Money wasn’t the only incentive; jobs were at stake. Senior university management wanted to outsource the entire maintenance function as a cost-saving measure and continues to review that option. In fact, since the early 1990s, the university has contracted out many department duties, including janitorial, grounds care, and some air-conditioning work.
But White and Atherton told senior administrators that in-house staff could be as productive and cost-effective as outside contractors, and set out to prove it. The department installed a CMMS in the early 1990s and implemented procedures to measure the flow of work orders, including response times, backlogs and completions.
After a 1994 study indicated that a typical day for maintenance department workers contained a considerable amount of non-productive time, managers implemented a zone maintenance system and began benchmarking productivity improvements.
Each time managers streamlined some process or function, they also looked for ways to further improve it. Collecting data continuously became a religion to them, and it has paid off.
By 1995, the department more than doubled its efficiency, from 30 percent of time actually spent “turning the wrench” to 65 percent. That improvement has led to a staff that is smaller by 40 percent — all through attrition, no layoffs — and to improving services.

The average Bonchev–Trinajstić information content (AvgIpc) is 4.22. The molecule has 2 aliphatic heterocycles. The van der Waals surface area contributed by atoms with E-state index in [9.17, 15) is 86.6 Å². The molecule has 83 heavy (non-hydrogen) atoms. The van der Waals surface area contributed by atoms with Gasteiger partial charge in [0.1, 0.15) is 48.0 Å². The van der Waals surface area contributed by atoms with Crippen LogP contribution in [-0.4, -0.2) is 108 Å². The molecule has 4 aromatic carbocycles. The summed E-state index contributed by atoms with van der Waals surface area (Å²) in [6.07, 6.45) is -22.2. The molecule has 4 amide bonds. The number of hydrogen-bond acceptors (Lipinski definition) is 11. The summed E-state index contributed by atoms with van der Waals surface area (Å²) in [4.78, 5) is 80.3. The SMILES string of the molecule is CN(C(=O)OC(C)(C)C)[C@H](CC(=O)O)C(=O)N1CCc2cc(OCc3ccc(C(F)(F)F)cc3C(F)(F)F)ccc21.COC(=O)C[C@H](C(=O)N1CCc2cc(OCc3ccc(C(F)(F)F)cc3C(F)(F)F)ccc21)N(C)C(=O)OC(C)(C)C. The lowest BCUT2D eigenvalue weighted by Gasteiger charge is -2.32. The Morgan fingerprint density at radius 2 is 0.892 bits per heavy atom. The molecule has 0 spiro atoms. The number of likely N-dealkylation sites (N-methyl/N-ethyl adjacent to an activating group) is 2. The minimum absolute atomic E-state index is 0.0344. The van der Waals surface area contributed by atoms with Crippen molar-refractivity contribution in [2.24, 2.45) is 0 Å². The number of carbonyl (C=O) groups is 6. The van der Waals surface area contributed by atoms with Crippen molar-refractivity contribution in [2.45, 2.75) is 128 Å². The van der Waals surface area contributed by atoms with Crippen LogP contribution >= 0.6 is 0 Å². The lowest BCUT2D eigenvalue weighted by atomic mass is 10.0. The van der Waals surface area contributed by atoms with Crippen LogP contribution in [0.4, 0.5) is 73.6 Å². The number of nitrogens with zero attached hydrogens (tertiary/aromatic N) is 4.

“We’ve done radical stuff at this school,” White says. “And each time, we’ve gone to the guys and made the same business case. We tell them that by doing this, we are going to avoid the process of the university wanting to contract our jobs out.”
From its installation, the soon-to-be-replaced CMMS system has been a critical tool not only in improving work performance but also in measuring the outcomes. But in 1997, the department once again looked at staff productivity, and White and Atherton realized that efficiency improvements still were possible.
The problem with the department’s CMMS is that managers find it difficult to track and monitor workers and their activities. When repair calls come in, assigning new jobs can be an arbitrary exercise.
White wanted a system that did more than work orders. He wanted a CMMS that enables managers to communicate information with the staff in real time, if needed. He wanted workers to be able to plug into a piece of equipment to collect operational data and to be able to access OEMs for equipment diagrams and repair manuals. And he wanted workers to be able to do this from anywhere.